In August 2016, The Washington Post promoted a new book by its reporters titled "Trump Revealed" that sounded an alarm. A book blurb from USA Today announced, "Any voter who is not already devoted to Trump's cause will find plenty of reason to think long and hard about whether to support him after reading this book."
The Post wrote no book in 2016 titled "Hillary Clinton Revealed." No one needed a warning about her.
Now The Post is promoting a new election-year book by the "fact-checker" squad at The Post: chief Glenn Kessler and his lieutenants Salvador Rizzo and Meg Kelly. The title is "Donald Trump and His Assault on Truth: The President's Falsehoods, Misleading Claims, and Flat-Out Lies." It will land softly on the liberal bookshelf next to the other 2020 opus written by Post reporters, "A Very Stable Genius: Donald J. Trump's Testing of America."
Unfortunately, a newspaper ad for the Kessler book quoted President Donald Trump as boasting, "I have the greatest economy in the history of this country" and dated it Dec. 18, 2020. It's sad when your fact-checker advertisements contain glaring errors.
The Post is well-known for starting a database of Trump's "false and misleading claims," and its count recently passed 19,000. Trump has a casual relationship with the truth. Even MAGA hat-wearing Trump boosters know it. When he claims windmills cause cancer, it's easy pickings for "fact-checkers." But many of The Post's Pinocchios ratings are awarded for boasting.
The most common "lie" is Trump talking up the "greatest economy in the history of this country." The Post has routinely flagged Trump for claiming black unemployment was lowest "in the history of our country" when it has only been measured since 1972.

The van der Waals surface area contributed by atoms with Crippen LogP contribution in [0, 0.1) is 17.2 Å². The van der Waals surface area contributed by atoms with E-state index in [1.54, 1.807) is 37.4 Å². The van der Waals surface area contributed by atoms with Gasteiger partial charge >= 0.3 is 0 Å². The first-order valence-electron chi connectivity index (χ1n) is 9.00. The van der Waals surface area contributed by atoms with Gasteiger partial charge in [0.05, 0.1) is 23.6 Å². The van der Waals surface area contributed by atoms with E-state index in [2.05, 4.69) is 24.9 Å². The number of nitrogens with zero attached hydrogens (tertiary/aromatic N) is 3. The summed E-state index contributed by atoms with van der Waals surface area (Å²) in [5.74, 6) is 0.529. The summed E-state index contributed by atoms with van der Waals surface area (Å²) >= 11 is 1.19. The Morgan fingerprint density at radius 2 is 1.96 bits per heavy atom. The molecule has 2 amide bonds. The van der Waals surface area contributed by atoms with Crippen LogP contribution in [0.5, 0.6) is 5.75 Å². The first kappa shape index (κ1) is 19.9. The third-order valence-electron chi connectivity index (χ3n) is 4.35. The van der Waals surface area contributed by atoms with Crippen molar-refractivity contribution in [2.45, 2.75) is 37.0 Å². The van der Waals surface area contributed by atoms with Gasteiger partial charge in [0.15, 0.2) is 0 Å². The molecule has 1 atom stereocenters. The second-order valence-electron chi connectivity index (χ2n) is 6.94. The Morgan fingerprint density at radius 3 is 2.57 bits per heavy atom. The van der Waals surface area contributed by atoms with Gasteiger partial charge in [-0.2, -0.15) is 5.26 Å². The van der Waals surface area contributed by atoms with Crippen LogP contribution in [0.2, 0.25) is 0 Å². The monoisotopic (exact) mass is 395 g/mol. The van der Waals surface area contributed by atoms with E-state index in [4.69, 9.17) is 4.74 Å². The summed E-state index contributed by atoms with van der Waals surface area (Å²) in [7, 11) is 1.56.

These same nitpicking police have allowed former President Barack Obama and former Vice President Joe Biden to boast there was never a scandal during their tenure. That's an obvious bald-faced lie. But Kessler wrote in 2017: "We are going to leave this without a rating. As we noted, scandals are in the eye of the beholder."
There's a Big Lie at the end of the "fact-checker" book: a passage from page 261, in the concluding chapter, titled "Toward a Resurgence of Truth." It was plucked out and celebrated by CNN host Brian Stelter, since it's a favorite Big Lie on the left. The authors claim Trump is like a dictator: "A hallmark of authoritarian regimes is to call truth into question -- except as the regime defines it. Russian president Vladimir Putin offers up a fog of disinformation to maintain power, including denying obvious facts (such as Russian involvement in the downing of Malaysia Airlines Flight 17), spouting falsehoods and deflecting attention with nonsensical comparisons (dubbed 'whataboutism')."
Then the authors quote former U.S. Ambassador to Russia Michael McFaul as saying, "A cumulative effect of all these tactics is nihilistic debasement of the very concept of truth."
This "authoritarian" lie was repeated when Kessler appeared on "Morning Joe" on June 2. Co-host Mika Brzezinzki said Trump isn't just assaulting truth. "It's also an assault on our democracy." Kessler said, "Correct."
This is what Kessler calls a Bottomless Pinocchio, an often-repeated untruth. Donald Trump is not a dictator. Nobody's jailing anyone at The Washington Post for maintaining anti-Trump databases and screaming, "Democracy dies in darkness!" like a panic-stricken teenager on the front page every day.
We have an election in November. No one has canceled it. But liberal journalists speculate that imaginary tyrant Trump will never leave office if he loses, which is laughable, since they've never accepted he was legitimately elected in the first place.
Tim Graham is director of media analysis at the Media Research Center and executive editor of the blog NewsBusters.org. To find out more about Tim Graham, and read features by other Creators Syndicate writers and cartoonists, visit the Creators Syndicate website at www.creators.com.